The device uses a 430mph blast from wings that are on the either side of the tap, drying hands in just 12 seconds.
The price of the device is put at 999 pounds which may put it out of the reach of most domestic users, Dysin said that he was confident it will be a success in the commercial sector as it can dry 15 people's hands for the cost of a single paper towel, the Telegraph reports.
Made from engineering-grade steel, the Airblade Tap is attached to a digital motor in a separate unit which also contains springs and silencers to minimise vibration and noise.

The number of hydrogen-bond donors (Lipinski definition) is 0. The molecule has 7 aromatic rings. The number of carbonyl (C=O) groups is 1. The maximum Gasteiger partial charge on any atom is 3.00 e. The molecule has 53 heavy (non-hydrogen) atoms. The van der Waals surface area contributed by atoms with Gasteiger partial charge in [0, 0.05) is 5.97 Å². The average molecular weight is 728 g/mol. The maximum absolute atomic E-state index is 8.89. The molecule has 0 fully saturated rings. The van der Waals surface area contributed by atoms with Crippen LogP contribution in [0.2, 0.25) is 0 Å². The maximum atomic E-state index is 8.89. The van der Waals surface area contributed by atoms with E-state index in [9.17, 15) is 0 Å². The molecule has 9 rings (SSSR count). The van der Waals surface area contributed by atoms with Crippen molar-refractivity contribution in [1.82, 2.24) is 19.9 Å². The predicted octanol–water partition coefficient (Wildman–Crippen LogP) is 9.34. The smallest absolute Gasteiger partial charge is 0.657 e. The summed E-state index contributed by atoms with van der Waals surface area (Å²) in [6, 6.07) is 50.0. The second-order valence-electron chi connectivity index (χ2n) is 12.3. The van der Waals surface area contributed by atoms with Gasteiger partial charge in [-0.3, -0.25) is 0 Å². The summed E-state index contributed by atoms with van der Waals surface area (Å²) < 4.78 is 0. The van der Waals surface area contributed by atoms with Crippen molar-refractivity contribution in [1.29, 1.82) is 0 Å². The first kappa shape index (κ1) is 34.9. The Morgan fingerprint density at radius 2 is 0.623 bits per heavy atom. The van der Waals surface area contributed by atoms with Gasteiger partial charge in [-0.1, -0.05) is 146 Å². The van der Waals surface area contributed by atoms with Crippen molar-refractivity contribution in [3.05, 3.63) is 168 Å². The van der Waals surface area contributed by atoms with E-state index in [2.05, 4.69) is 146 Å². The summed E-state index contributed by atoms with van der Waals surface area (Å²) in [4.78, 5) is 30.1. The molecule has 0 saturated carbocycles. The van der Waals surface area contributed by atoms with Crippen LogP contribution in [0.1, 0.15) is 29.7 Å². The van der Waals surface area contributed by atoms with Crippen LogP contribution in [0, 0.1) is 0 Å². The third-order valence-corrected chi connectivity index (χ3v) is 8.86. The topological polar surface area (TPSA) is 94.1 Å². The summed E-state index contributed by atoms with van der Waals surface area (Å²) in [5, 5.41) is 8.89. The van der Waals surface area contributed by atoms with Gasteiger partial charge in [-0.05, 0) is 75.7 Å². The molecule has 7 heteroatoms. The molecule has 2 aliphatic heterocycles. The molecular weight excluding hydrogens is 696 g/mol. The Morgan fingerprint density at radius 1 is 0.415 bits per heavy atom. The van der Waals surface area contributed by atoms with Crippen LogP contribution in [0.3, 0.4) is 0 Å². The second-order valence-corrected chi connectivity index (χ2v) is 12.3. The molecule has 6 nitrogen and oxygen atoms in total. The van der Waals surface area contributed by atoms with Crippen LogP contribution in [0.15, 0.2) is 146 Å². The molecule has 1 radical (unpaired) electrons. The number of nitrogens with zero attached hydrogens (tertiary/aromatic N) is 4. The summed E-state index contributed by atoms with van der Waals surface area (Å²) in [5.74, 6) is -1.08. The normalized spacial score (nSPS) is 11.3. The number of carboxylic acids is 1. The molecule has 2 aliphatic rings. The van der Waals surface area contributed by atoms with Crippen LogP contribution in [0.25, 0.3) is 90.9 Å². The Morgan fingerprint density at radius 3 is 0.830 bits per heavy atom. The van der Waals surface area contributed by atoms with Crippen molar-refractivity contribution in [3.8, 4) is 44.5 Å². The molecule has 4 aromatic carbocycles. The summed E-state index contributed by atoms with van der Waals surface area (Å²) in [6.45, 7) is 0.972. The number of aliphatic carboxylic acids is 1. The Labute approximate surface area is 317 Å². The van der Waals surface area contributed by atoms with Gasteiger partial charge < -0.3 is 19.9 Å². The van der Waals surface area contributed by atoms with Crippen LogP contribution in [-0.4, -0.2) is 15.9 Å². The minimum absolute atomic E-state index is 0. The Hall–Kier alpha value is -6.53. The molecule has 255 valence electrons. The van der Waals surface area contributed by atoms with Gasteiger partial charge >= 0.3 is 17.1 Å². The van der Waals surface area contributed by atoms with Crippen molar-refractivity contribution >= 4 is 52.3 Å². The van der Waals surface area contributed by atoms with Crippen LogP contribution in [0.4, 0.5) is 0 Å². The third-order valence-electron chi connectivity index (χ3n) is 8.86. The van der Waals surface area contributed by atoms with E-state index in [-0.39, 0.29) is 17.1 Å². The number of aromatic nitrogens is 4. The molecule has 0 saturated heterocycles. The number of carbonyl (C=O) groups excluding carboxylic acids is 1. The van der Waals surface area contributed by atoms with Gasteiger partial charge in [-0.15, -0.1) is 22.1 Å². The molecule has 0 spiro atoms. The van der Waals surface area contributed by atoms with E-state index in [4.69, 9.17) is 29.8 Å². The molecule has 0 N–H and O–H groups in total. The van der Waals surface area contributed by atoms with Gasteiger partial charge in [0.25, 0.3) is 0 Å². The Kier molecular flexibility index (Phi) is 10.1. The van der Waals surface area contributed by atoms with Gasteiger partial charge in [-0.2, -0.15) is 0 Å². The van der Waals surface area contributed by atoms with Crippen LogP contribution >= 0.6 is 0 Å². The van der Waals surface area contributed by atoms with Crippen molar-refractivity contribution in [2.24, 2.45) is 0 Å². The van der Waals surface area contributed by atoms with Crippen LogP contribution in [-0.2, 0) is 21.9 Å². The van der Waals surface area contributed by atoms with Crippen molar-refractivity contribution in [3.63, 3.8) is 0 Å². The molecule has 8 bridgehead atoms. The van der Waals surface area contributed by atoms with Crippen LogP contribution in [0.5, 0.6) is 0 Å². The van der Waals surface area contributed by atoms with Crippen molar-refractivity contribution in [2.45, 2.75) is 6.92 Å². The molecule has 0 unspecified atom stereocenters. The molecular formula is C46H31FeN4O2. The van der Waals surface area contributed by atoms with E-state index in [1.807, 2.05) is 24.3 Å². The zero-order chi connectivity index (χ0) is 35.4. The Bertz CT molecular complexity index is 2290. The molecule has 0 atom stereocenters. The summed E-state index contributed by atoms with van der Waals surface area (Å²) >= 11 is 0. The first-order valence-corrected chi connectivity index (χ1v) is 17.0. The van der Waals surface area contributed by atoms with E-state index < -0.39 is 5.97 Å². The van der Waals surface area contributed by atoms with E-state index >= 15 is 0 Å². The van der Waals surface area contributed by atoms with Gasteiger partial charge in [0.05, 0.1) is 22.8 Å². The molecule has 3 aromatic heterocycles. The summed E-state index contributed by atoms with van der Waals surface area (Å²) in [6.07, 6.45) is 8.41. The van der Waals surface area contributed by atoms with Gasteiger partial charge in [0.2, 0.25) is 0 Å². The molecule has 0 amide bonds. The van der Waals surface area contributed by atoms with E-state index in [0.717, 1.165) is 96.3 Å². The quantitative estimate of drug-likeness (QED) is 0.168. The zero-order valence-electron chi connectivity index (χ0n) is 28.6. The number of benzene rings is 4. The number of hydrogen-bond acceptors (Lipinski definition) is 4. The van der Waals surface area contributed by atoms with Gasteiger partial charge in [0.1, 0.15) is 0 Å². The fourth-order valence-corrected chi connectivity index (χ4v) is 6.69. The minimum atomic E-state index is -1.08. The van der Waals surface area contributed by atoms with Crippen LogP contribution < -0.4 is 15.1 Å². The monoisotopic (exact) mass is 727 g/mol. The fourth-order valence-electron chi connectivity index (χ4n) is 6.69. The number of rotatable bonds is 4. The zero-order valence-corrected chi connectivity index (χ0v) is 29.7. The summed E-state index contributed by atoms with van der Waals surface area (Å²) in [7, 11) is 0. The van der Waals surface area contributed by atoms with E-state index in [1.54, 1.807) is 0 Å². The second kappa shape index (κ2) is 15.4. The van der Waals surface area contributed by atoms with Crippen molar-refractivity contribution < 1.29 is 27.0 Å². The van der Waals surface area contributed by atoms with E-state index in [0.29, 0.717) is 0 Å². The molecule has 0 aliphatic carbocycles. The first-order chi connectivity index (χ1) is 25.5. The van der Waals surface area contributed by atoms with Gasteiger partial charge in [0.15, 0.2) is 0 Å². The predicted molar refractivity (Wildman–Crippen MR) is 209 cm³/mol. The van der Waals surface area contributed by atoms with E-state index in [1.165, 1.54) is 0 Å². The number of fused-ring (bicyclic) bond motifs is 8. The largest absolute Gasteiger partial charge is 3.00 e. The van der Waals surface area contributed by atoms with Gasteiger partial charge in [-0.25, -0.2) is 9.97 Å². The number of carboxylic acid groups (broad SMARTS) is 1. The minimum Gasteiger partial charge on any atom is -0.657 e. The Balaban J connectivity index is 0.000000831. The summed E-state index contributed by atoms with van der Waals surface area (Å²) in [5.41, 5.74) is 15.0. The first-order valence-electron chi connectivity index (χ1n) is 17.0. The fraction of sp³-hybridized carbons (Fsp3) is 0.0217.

Dyson said that the Airblade Tap reduces drying time by a quarter, and its annual running costs are a fifth of those for a conventional hand dryer, the report said.
He claimed the new design was "sort of revolutionary", and said he hoped that even "hard-headed businessmen or women responsible for washroom budgets" would appreciate the cost savings and lower environmental impact, it added.
The taps include a picture of hands on the dryer "wings", but Sir James said that in trials, "people get it even without the diagram".
It will initially be aimed at commercial washrooms, but Sir James said that he also expected some domestic installations when the product becomes available later this year, the report added.